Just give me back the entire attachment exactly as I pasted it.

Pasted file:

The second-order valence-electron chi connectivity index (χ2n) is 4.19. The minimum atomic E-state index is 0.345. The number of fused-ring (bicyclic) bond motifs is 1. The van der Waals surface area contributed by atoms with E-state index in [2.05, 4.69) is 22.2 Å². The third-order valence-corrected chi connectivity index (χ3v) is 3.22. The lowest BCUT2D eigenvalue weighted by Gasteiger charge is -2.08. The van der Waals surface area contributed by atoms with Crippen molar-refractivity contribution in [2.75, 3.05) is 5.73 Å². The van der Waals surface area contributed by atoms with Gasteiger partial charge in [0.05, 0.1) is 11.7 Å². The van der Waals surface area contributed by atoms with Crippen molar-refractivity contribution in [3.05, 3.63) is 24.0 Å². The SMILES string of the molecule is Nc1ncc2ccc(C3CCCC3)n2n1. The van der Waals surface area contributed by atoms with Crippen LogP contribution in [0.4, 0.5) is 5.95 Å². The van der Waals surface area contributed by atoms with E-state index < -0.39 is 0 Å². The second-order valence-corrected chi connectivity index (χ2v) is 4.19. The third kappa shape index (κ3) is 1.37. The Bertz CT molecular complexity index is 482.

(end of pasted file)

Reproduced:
The second-order valence-electron chi connectivity index (χ2n) is 4.19. The minimum atomic E-state index is 0.345. The number of fused-ring (bicyclic) bond motifs is 1. The van der Waals surface area contributed by atoms with E-state index in [2.05, 4.69) is 22.2 Å². The third-order valence-corrected chi connectivity index (χ3v) is 3.22. The lowest BCUT2D eigenvalue weighted by Gasteiger charge is -2.08. The van der Waals surface area contributed by atoms with Crippen molar-refractivity contribution in [2.75, 3.05) is 5.73 Å². The van der Waals surface area contributed by atoms with Gasteiger partial charge in [0.05, 0.1) is 11.7 Å². The van der Waals surface area contributed by atoms with Crippen molar-refractivity contribution in [3.05, 3.63) is 24.0 Å². The SMILES string of the molecule is Nc1ncc2ccc(C3CCCC3)n2n1. The van der Waals surface area contributed by atoms with Crippen LogP contribution in [0.4, 0.5) is 5.95 Å². The van der Waals surface area contributed by atoms with E-state index < -0.39 is 0 Å². The second-order valence-corrected chi connectivity index (χ2v) is 4.19. The third kappa shape index (κ3) is 1.37. The Bertz CT molecular complexity index is 482.